The FARI Brussels Conference returns on 18 November at Studio Flagey in Brussels, find out more.

An Initiative of

Supported by


AI Happy Hours: an appetizing exploration of what AI, data, and robotics can offer to the community


Laura Jousset

FARI collaborates with for a new monthly rendezvous 

Embarking on a new initiative, FARI introduced its AI Happy Hours in the early months of 2024, marking our commitment to democratize AI knowledge and foster meaningful community engagement. Held at our Test and Experience Center, these monthly gatherings sparked lively discussions and explored possibilities in the field of artificial intelligence. 

Happy Hours have become a common initiative within the scientific and research sectors, offering platforms for informal discussions and knowledge sharing. These events typically feature presentations, debates, and networking opportunities, fostering collaboration and innovation among professionals and enthusiasts alike. 

Inspired by this format, Karen Boers, FARI’s Managing Director, decided to integrate it into FARI’s approach to enhance education. In collaboration with, our AI Happy Hours were initiated with the goal of demystifying AI research. These sessions provided a platform to highlight the work of our researchers, whether funded by FARI or part of our ten research groups. They were designed to complement our training activities at the FARI AI Academy, making AI knowledge accessible and applicable to a diverse audience while fostering a collective understanding of its societal impact. 

From the inaugural session in February to the last session in June, the AI Happy Hours resonated with over 200 eager participants, fostering a community hungry for knowledge. We were pleased to witness that these evenings became more than workshops; they evolved into a crucible of ideas, where experts and enthusiasts alike converged to explore, debate, and envision the future of AI.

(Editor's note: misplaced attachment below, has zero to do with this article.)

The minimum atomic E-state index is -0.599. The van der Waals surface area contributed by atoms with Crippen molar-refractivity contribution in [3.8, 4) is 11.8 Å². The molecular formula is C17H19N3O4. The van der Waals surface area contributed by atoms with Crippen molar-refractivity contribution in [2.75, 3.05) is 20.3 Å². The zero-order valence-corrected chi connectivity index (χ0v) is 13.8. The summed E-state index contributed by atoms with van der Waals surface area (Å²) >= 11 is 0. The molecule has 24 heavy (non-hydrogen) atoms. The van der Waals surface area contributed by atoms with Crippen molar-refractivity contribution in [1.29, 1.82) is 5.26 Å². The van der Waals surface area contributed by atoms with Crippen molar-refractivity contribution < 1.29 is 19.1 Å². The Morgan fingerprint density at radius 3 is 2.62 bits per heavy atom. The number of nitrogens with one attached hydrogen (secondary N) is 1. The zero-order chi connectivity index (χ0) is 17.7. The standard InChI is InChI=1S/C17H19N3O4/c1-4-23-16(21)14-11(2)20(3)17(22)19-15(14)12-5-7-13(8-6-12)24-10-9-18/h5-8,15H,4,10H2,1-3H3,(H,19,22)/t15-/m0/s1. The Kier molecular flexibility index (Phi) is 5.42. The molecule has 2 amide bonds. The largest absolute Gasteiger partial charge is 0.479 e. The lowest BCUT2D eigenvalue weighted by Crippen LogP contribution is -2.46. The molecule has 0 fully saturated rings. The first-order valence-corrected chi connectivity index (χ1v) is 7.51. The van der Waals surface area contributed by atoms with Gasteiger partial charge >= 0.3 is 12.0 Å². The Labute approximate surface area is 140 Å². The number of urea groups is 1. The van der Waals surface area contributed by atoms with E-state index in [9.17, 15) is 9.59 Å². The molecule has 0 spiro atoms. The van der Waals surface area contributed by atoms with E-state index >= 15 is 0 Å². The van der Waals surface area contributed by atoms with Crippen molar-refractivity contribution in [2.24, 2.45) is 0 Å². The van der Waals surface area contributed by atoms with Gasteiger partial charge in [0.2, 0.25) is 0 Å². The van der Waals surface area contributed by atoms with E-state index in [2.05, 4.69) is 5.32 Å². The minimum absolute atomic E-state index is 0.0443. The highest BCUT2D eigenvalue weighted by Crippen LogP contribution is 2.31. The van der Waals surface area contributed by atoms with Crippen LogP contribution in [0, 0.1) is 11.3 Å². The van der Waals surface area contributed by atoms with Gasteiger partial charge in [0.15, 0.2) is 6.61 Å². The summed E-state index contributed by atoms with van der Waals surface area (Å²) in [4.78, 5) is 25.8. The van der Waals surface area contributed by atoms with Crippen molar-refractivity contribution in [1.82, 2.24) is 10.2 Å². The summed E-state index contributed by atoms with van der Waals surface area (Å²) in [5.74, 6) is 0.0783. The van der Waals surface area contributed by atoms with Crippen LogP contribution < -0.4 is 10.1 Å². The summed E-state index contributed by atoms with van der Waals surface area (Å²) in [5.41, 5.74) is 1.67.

Description of the image

Demystifying AI with 6 Researchers from ULB (Université Libre de Bruxelles) and VUB (Vrije Universiteit Brussel) 

As the landscape of artificial intelligence (AI) is rapidly evolving, influencing various aspects of society, technology, and economy, we wanted to shed light on these developments by inviting researchers from Université Libre de Bruxelles (ULB) and Vrije Universiteit Brussel (VUB) to contribute to our AI Happy Hours. 

26 February Sustainable Digitalization: The AI Happy Hour on 26 February featured Arjen Van de Walle, a Ph.D. Candidate at Vrije Universiteit Brussels Buda Business Development. Arjen discussed the fourth wave of industrialization and the adoption of new technologies. He emphasized historical trends and humanity’s impact, including biodiversity loss and societal impacts. The session underscored the ongoing need for sustainable development, requiring continual observation and adaptation. Participants gained insights into integrating sustainability into daily lives and work routines, highlighting the intersection of culture, economic models, and emerging technologies. 

25 March Gender & AI: Anastasia Karagianni from Vrije Universiteit Brussel (VUB) Law Science Technology and Society (LSTS) led the AI Happy Hour on 25 March, focusing on Gender & AI. The session explored inclusive language and the importance of addressing biases within AI systems. Discussions delved into the nuanced impact of AI technology, acknowledging both its potential benefits and risks. Key takeaways included the critical role of feminist perspectives in shaping AI development, fostering a more equitable and inclusive technological landscape. The session emphasized collaborative efforts across legal, computer science, and data science disciplines to navigate complex ethical challenges.